Greg Mason Burns

Do You Understand Art

Portrait of Mrs. Edward L. Davis and Her Son, Livingston Davis, oil on canvas by John Singer Sargent, 1890; in the Los Angeles County Museum of Art

Do You Understand Art is the fourth in a series of guests posts by my collectors and fans. In this post, Nivea Bona reflects on how art makes us feel something and how we try to rationalize that even when there’s no need to do so.

Below, Bona shares how this notion challenged her in other parts of her life, and I challenge you to tell me which side I lean toward: intent or in-the-moment emotion.

Do You Understand Art – By Nivea Bona

Yesterday I had another psychotherapy session that handed me annoying insights. It is funny how we seek annoying processes that we think will give us peace. The conversation was about my new menopause symptoms and how I am so mad that no one talks about it. I told my therapist that I was frantically reading about it. That I talked to my Ayurveda guru, to an integrative doctor in Brazil, read things sent by friends about hormone replacement, and went to my doctor here in Boston.

My therapist stopped me there and asked:

Therapist: Why?

Me: Why what?

Therapist: Why did you go after all these people and this information?

Me: Well, because I’m annoyed at what I am feeling. All these symptoms and some days I am very depressed without reason and others I can’t sleep well, and…

Therapist: Can we stop here a little bit?

And then came the big lecture, and the big insight. She started explaining that life is like that, that we feel different feelings depending on many factors. That if all this is not life-threatening why do we need to keep trying to not feel? What is the problem of being a little sad today? Why can’t we just feel awful for a day? Why do we keep shoveling all types of annoying feelings under the rug?

Of course, this whole conversation had a bigger context (too long to explain here), and I don’t suggest that everybody should think the same. She purposely said that because I am “on” all the time that I need to be productive, to be go-go-go, and I need to be fine. Allthetime.

The question was: why do we have such a big problem to feel? What is wrong with feeling?

Do You Understand Art?- In Solitude

And that lit a big lamp in my mind which drove me to two art experiences I had recently. One was a documentary about the painter Edward Hopper and the other was John Singer Sargent’s exhibit at the MFA in Boston.

PBS showed the documentary. It had some excerpts from interviews with the painter and a bunch of art professors, curators, art consultants all commenting on his paintings. They were trying to “explain” the feeling even though the author himself was stating in the interview that he decided to paint like that because he was feeling that it would be better. The commentators said (to paraphrase):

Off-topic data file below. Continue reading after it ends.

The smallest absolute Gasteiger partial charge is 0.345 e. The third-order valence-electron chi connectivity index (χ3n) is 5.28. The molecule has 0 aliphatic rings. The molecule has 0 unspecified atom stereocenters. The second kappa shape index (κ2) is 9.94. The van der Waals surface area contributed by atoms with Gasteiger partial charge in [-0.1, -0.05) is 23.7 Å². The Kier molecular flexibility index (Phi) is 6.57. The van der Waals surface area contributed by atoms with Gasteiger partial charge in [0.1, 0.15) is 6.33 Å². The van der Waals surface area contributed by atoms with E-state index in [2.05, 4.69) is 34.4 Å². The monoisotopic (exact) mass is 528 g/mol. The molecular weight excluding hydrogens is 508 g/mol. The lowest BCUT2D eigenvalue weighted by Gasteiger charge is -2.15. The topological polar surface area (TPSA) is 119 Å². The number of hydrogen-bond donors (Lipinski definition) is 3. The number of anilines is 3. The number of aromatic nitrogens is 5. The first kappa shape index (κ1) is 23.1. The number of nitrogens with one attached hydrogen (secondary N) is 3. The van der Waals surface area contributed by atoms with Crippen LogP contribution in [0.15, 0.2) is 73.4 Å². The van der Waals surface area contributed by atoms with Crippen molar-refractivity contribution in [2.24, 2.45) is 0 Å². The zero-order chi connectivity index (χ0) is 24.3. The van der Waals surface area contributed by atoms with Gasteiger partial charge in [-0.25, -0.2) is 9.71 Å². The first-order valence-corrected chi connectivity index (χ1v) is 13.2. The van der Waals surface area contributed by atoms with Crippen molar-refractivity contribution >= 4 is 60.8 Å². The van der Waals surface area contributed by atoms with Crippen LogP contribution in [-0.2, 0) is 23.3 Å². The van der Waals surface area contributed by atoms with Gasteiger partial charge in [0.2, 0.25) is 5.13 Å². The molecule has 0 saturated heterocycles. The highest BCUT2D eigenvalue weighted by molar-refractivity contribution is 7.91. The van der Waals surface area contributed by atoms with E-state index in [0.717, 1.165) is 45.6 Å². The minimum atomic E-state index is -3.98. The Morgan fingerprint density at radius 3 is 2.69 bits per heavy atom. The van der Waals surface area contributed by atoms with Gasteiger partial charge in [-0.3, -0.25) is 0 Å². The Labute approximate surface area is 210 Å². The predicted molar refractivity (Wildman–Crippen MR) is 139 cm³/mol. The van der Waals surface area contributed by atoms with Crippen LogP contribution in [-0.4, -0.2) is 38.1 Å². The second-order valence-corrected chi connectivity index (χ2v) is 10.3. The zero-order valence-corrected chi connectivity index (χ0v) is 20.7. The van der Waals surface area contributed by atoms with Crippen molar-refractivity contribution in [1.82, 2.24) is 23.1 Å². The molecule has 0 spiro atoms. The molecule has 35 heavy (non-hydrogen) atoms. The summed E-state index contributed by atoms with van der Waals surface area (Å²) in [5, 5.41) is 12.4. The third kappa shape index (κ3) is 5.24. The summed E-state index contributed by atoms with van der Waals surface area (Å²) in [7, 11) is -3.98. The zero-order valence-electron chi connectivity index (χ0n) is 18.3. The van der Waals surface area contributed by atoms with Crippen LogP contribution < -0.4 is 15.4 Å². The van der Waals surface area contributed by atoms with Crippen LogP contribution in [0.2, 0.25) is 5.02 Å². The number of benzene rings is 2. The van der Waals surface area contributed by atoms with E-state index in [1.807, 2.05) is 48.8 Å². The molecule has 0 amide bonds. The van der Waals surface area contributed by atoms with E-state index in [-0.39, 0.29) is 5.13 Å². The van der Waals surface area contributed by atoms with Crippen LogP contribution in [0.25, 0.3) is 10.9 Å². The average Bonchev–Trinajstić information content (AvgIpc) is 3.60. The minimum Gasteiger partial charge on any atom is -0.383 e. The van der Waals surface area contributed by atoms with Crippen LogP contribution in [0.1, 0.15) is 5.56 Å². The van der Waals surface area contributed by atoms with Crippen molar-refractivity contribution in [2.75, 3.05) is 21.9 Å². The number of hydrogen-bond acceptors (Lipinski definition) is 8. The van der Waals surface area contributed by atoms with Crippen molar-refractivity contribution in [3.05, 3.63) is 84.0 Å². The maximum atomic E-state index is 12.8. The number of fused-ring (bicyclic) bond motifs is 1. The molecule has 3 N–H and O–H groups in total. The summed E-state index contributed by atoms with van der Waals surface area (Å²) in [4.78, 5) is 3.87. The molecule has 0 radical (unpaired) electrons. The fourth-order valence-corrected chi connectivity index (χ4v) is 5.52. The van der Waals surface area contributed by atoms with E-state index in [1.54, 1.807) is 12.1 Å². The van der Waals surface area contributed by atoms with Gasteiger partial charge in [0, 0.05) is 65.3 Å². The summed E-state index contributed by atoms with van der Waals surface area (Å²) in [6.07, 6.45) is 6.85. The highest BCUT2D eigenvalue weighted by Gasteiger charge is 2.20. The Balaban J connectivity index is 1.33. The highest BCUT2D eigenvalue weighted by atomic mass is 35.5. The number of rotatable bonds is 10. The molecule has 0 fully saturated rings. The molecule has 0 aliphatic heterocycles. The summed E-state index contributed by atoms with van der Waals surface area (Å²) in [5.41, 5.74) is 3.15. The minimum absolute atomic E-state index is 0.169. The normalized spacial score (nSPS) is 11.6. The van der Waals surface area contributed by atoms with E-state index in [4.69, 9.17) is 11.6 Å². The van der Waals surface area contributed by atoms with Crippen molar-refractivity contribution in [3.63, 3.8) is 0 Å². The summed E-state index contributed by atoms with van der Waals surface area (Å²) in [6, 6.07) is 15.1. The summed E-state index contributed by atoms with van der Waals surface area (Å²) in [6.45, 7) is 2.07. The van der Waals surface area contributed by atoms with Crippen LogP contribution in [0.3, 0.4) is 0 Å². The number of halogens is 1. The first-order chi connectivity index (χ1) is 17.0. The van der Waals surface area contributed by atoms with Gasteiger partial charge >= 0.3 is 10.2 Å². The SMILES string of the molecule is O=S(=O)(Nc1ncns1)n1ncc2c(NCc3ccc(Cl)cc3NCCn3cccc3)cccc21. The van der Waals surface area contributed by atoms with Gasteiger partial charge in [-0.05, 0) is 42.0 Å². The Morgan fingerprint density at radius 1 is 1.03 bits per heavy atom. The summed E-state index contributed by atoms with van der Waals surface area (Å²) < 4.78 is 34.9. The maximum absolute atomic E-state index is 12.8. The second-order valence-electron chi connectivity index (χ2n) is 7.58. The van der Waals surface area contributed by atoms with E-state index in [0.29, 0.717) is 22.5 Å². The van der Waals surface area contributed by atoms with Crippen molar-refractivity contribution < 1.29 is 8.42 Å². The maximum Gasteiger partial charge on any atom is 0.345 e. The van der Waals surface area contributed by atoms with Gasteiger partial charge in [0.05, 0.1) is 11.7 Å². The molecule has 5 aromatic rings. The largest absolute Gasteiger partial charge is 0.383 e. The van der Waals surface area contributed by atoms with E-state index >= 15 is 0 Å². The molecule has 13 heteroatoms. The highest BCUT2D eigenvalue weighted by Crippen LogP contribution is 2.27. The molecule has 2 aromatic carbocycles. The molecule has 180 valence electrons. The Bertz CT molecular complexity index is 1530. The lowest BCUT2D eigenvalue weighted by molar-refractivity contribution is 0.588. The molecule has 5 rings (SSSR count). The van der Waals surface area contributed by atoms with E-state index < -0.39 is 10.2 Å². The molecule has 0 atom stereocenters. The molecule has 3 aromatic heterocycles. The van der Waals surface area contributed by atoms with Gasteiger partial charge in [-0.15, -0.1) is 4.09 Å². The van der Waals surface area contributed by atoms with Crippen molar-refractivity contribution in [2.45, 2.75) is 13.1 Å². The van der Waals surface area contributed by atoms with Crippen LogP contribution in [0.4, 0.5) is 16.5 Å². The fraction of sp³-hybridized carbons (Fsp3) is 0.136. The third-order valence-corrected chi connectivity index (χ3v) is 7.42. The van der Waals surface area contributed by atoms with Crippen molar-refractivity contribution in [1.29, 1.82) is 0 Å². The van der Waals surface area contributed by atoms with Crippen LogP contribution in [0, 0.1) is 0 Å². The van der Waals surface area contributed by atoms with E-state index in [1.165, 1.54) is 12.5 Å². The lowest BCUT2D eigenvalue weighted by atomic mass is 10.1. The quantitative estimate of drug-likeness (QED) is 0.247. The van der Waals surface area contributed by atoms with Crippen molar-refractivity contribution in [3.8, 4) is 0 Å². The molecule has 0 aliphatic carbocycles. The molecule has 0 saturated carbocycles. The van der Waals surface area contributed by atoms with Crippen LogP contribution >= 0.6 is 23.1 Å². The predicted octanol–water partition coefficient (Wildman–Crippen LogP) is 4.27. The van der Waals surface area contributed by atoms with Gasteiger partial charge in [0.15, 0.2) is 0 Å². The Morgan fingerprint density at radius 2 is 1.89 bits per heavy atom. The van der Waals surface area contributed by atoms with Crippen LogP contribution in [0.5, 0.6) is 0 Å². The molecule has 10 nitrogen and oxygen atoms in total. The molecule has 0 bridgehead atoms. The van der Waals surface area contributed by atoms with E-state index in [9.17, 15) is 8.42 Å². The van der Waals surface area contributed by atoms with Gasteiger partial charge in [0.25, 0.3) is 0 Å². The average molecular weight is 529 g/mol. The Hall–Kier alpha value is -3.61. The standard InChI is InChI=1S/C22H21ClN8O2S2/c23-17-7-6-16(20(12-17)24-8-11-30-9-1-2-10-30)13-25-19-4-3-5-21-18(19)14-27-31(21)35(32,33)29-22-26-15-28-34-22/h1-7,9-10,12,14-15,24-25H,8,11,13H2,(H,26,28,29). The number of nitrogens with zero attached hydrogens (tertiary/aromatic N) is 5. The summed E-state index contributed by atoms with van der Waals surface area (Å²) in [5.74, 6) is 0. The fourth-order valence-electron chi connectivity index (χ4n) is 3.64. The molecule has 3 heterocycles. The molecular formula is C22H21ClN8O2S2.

He intended this to be a picture of solitude.

– Here he understood that details were too noisy for this scene.

Nighthawks, oil on canvas by Edward Hopper, 1942; in the Chicago Institute of Art

Those comments bothered me. The painter was saying what his motivation was and people kept continuing to derive some other meaning, mostly rational, from his art. It was like if each painting should have a very good explanation, a line of thought, a “reason” to exist, even though Hopper intently said there was none.

Do You Understand Art? – By the Eyes

The Sargent’s exhibition at the Museum of Fine Arts of Boston was remarkable. It was packed with people elbowing each other to check the genius of this painter who used chiaroscuro (light and dark shadows) and a perfect juxtaposition of ladies’ black dresses on black backgrounds.

I went with friends, and one of them didn’t have her glasses on. The experience of being next to a giant beauty (his paintings), trying to read the rationale posted on a small label next the piece, with people cutting in front of you or elbowing you out of the way, is not the best. Both of us, my friend without glasses and I, were flabbergasted with one specific painting – Ms. Edward L. Davis Portrait (above, top) – which had a woman and a boy, and I could bet that at night these two would walk around the museums’ room. They were so life-like. My friend, who needed glasses to read all the writing, could see/feel her being “followed” by those realistic eyes. She came to me saying:

I feel she is following me wherever I go in this room.

Yeah, she “felt” the lady following her. I “felt” many astonishing feelings just appreciating his paintings. I didn’t need any of those explanations on the tiny labels everyone was competing to read. The paintings were huge, and should have been enjoyed from a distance enough that such labels couldn’t be read by healthy eyes.

Do You (need to) Understand Art?

Don’t take me wrong. This is not an ode against any rational explanation, but I am thinking (and feeling) that we are in a society too full of explanations and very empty of feelings.

Artist’s paint what they feel. Sometimes they don’t have explanation for those specific brush strokes or that color choice. It is a matter of profound respect if we could exercise the act of feeling when appreciating someone’s production. No explanation needed. Only feeling.